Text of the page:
Additionally, they have a higher risk of dying and receiving the incorrect drug dosage. Nurses working at these facilities are more likely to experience burnout and have a lower propensity to refer sick friends and family members to their facility.

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Understaffing isn’t always due to management’s imprudence. With staff leaving due to the pandemic, restaurants, which are already busy businesses, have had to cut back on hours by roughly 6.4 hours per week in the US.

Acute understaffing has a demonstrable effect on revenue regardless of the source. During a recent trip to England, I discovered that my favourite pub had to close for two weeks during a busy time of year due to staff shortages. It doesn’t matter if they had already cut the number of diners they were serving in half.

A full-page, single-spaced manifesto beside another restaurant’s restroom revealed that they had to discontinue providing hot food and table service owing to an “extremely challenging staffing situation. It was exacerbated by the “lack of affordable homes” in the area.

Stress was consuming the unnamed author. It makes sense that a restaurant worker study conducted during the epidemic correlated excessive drinking with being overworked.

Such conditions are beyond what most workers can endure. Just consider the recent nurses’, railroad workers’, teachers’, and baristas’ strikes. Their main demand is to increase staffing.

Certain bosses may have a distinct perspective. They may believe that these employees are simply being lazy, or that “no one wants to work,” in the words of management expert Kim Kardashian. That’s a managerial gripe that predates the existence of labour itself.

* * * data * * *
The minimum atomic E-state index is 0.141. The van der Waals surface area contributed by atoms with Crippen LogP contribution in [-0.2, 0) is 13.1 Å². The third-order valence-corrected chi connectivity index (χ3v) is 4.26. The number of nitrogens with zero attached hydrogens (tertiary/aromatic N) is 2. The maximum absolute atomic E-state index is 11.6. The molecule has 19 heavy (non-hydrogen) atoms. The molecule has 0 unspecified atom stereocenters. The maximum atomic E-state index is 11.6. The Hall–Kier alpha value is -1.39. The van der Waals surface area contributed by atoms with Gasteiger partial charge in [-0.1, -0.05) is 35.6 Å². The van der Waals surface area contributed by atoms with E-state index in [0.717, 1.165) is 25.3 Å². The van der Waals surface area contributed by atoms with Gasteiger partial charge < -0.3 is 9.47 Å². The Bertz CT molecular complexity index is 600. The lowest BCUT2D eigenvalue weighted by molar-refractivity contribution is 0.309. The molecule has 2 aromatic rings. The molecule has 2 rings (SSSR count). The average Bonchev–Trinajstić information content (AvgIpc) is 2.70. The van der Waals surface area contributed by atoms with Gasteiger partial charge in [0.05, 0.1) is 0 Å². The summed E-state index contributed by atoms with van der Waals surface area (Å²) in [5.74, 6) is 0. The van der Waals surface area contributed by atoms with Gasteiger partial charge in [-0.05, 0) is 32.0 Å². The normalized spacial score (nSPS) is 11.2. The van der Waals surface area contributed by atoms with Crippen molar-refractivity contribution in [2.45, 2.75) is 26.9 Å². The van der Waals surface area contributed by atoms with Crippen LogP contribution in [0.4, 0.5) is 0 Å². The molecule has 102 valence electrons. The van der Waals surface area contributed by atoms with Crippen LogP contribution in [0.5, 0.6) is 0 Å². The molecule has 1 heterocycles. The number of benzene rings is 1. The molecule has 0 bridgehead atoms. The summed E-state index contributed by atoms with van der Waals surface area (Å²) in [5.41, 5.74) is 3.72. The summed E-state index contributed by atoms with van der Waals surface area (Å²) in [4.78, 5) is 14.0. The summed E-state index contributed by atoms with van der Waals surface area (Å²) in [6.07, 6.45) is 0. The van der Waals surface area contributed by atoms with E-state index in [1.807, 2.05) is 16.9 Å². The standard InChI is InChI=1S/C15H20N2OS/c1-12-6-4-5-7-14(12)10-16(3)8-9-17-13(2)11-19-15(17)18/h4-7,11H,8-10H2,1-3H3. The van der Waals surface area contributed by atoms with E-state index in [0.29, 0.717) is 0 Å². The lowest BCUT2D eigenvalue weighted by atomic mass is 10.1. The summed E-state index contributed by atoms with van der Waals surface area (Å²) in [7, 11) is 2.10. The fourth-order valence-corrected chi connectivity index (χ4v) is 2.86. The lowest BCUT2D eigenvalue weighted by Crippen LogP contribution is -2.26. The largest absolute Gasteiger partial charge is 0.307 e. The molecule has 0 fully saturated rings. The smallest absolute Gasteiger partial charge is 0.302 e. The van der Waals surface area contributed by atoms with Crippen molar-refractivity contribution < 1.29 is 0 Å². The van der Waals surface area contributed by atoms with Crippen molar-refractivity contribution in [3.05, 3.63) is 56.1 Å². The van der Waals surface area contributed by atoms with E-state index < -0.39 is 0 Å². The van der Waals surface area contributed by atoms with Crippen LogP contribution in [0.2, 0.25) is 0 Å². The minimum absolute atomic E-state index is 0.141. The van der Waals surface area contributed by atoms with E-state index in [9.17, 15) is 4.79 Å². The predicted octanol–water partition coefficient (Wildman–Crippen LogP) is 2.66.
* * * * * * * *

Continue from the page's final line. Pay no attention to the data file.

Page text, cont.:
I’m ready to accept that there is some amount of human laziness. This is why we created the remote control and the Bluetooth-enabled electric kettle, among other things. Additionally, overstaffing has hazards. Workers may feel unchallenged and bored, collecting paychecks but not truly engaging. We dubbed this “silent quitting” in the year 2022.

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Scholars coined the phrase “social loafing” in the 20th century. The ability to use a more extensive range of abilities is made possible by mild understaffing, which can keep personnel engaged and focused (something most people find satisfying). However, many industries have long since moved beyond merely having a few open positions.

Performance and motivation are harmed by ongoing understaffing. The overworked staff makes errors. Disengagement occurs between them. Employees argue that they shouldn’t care about the future of the company if it isn’t hiring additional people. Since no one likes to feel incompetent, they’ve practically been set up to fail.


The general economy suffers when a certain amount of work is simply impossible to complete. In the US, there are still 90,000 fewer childcare providers than there were before the epidemic (when there weren’t enough), making it more difficult for parents to accept paid employment. Port congestion and supply chain snags are a result of a dockworker shortage.

Cities struggling to persuade distant workers to resume commuting have a challenge due to a lack of transit workers. It’s important to keep this common suffering in mind while businesses try to “right-size” their workforces. Even while the demand for their services may have decreased, if they eliminate too many positions, everyone will suffer—not just the workers who remain. It’s all of us.

edited and proofread by nikita sharma